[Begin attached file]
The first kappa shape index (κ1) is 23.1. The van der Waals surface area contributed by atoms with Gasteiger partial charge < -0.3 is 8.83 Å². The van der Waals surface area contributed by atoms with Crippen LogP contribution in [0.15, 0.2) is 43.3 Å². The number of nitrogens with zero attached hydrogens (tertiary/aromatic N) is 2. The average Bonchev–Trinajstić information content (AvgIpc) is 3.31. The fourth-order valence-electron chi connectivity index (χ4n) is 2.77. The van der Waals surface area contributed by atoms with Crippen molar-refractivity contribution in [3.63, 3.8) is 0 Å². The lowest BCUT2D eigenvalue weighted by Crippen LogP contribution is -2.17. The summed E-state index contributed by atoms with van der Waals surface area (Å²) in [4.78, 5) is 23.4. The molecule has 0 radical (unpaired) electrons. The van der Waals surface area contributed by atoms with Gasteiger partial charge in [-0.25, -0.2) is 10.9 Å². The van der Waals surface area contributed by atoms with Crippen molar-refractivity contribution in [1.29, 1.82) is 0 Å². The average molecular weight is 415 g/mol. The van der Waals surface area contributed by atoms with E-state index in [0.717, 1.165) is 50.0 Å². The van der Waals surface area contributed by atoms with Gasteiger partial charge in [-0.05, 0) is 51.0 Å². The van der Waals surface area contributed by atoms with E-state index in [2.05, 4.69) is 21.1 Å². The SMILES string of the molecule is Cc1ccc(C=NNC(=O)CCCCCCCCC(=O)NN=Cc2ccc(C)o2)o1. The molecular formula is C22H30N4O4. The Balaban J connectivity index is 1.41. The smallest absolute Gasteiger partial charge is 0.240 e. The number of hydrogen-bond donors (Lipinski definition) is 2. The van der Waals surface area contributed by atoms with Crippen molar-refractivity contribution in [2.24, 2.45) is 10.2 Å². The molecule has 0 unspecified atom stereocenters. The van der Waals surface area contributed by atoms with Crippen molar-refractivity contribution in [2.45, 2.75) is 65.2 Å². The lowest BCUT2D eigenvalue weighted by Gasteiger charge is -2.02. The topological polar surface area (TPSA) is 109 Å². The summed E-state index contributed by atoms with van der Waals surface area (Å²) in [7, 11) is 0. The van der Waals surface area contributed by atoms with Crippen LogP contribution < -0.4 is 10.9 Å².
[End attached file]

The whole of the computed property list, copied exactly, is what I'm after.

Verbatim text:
The first kappa shape index (κ1) is 23.1. The van der Waals surface area contributed by atoms with Gasteiger partial charge < -0.3 is 8.83 Å². The van der Waals surface area contributed by atoms with Crippen LogP contribution in [0.15, 0.2) is 43.3 Å². The number of nitrogens with zero attached hydrogens (tertiary/aromatic N) is 2. The average Bonchev–Trinajstić information content (AvgIpc) is 3.31. The fourth-order valence-electron chi connectivity index (χ4n) is 2.77. The van der Waals surface area contributed by atoms with Crippen molar-refractivity contribution in [3.63, 3.8) is 0 Å². The lowest BCUT2D eigenvalue weighted by Crippen LogP contribution is -2.17. The summed E-state index contributed by atoms with van der Waals surface area (Å²) in [4.78, 5) is 23.4. The molecule has 0 radical (unpaired) electrons. The van der Waals surface area contributed by atoms with Gasteiger partial charge in [-0.25, -0.2) is 10.9 Å². The van der Waals surface area contributed by atoms with Crippen molar-refractivity contribution in [1.29, 1.82) is 0 Å². The average molecular weight is 415 g/mol. The van der Waals surface area contributed by atoms with E-state index in [0.717, 1.165) is 50.0 Å². The van der Waals surface area contributed by atoms with Gasteiger partial charge in [-0.05, 0) is 51.0 Å². The van der Waals surface area contributed by atoms with E-state index in [2.05, 4.69) is 21.1 Å². The SMILES string of the molecule is Cc1ccc(C=NNC(=O)CCCCCCCCC(=O)NN=Cc2ccc(C)o2)o1. The molecular formula is C22H30N4O4. The Balaban J connectivity index is 1.41. The smallest absolute Gasteiger partial charge is 0.240 e. The number of hydrogen-bond donors (Lipinski definition) is 2. The van der Waals surface area contributed by atoms with Crippen molar-refractivity contribution in [2.24, 2.45) is 10.2 Å². The molecule has 0 unspecified atom stereocenters. The van der Waals surface area contributed by atoms with Crippen molar-refractivity contribution in [2.45, 2.75) is 65.2 Å². The lowest BCUT2D eigenvalue weighted by Gasteiger charge is -2.02. The topological polar surface area (TPSA) is 109 Å². The summed E-state index contributed by atoms with van der Waals surface area (Å²) in [7, 11) is 0. The van der Waals surface area contributed by atoms with Crippen LogP contribution < -0.4 is 10.9 Å².